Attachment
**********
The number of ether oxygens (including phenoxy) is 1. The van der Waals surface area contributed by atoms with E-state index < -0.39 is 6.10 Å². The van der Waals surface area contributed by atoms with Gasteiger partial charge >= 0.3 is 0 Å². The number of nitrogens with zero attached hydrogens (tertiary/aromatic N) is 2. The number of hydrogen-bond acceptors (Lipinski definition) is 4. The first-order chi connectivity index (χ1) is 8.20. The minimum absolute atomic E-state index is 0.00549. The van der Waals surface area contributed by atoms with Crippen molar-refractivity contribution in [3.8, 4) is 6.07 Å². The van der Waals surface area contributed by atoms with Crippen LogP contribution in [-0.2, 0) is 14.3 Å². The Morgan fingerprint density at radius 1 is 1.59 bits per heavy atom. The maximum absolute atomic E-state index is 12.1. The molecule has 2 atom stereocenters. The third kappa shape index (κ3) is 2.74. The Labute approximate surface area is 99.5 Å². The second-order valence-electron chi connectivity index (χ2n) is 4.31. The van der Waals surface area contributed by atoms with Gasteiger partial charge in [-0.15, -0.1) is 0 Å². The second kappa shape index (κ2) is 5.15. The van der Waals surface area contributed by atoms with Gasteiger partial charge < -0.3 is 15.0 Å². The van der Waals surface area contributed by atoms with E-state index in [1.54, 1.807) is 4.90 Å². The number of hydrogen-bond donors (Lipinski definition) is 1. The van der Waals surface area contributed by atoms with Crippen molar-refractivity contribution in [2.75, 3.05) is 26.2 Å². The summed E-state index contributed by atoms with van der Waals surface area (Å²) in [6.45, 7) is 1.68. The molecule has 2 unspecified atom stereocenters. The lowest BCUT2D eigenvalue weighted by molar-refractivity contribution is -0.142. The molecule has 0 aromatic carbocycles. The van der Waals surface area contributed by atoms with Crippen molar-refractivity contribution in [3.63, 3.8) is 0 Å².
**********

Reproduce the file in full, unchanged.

The number of ether oxygens (including phenoxy) is 1. The van der Waals surface area contributed by atoms with E-state index < -0.39 is 6.10 Å². The van der Waals surface area contributed by atoms with Gasteiger partial charge >= 0.3 is 0 Å². The number of nitrogens with zero attached hydrogens (tertiary/aromatic N) is 2. The number of hydrogen-bond acceptors (Lipinski definition) is 4. The first-order chi connectivity index (χ1) is 8.20. The minimum absolute atomic E-state index is 0.00549. The van der Waals surface area contributed by atoms with Crippen molar-refractivity contribution in [3.8, 4) is 6.07 Å². The van der Waals surface area contributed by atoms with Crippen LogP contribution in [-0.2, 0) is 14.3 Å². The Morgan fingerprint density at radius 1 is 1.59 bits per heavy atom. The maximum absolute atomic E-state index is 12.1. The molecule has 2 atom stereocenters. The third kappa shape index (κ3) is 2.74. The Labute approximate surface area is 99.5 Å². The second-order valence-electron chi connectivity index (χ2n) is 4.31. The van der Waals surface area contributed by atoms with Gasteiger partial charge in [-0.15, -0.1) is 0 Å². The second kappa shape index (κ2) is 5.15. The van der Waals surface area contributed by atoms with Gasteiger partial charge < -0.3 is 15.0 Å². The van der Waals surface area contributed by atoms with E-state index in [1.54, 1.807) is 4.90 Å². The number of hydrogen-bond donors (Lipinski definition) is 1. The van der Waals surface area contributed by atoms with Crippen molar-refractivity contribution in [2.75, 3.05) is 26.2 Å². The summed E-state index contributed by atoms with van der Waals surface area (Å²) in [6.45, 7) is 1.68. The molecule has 2 unspecified atom stereocenters. The lowest BCUT2D eigenvalue weighted by molar-refractivity contribution is -0.142. The molecule has 0 aromatic carbocycles. The van der Waals surface area contributed by atoms with Crippen molar-refractivity contribution in [3.63, 3.8) is 0 Å².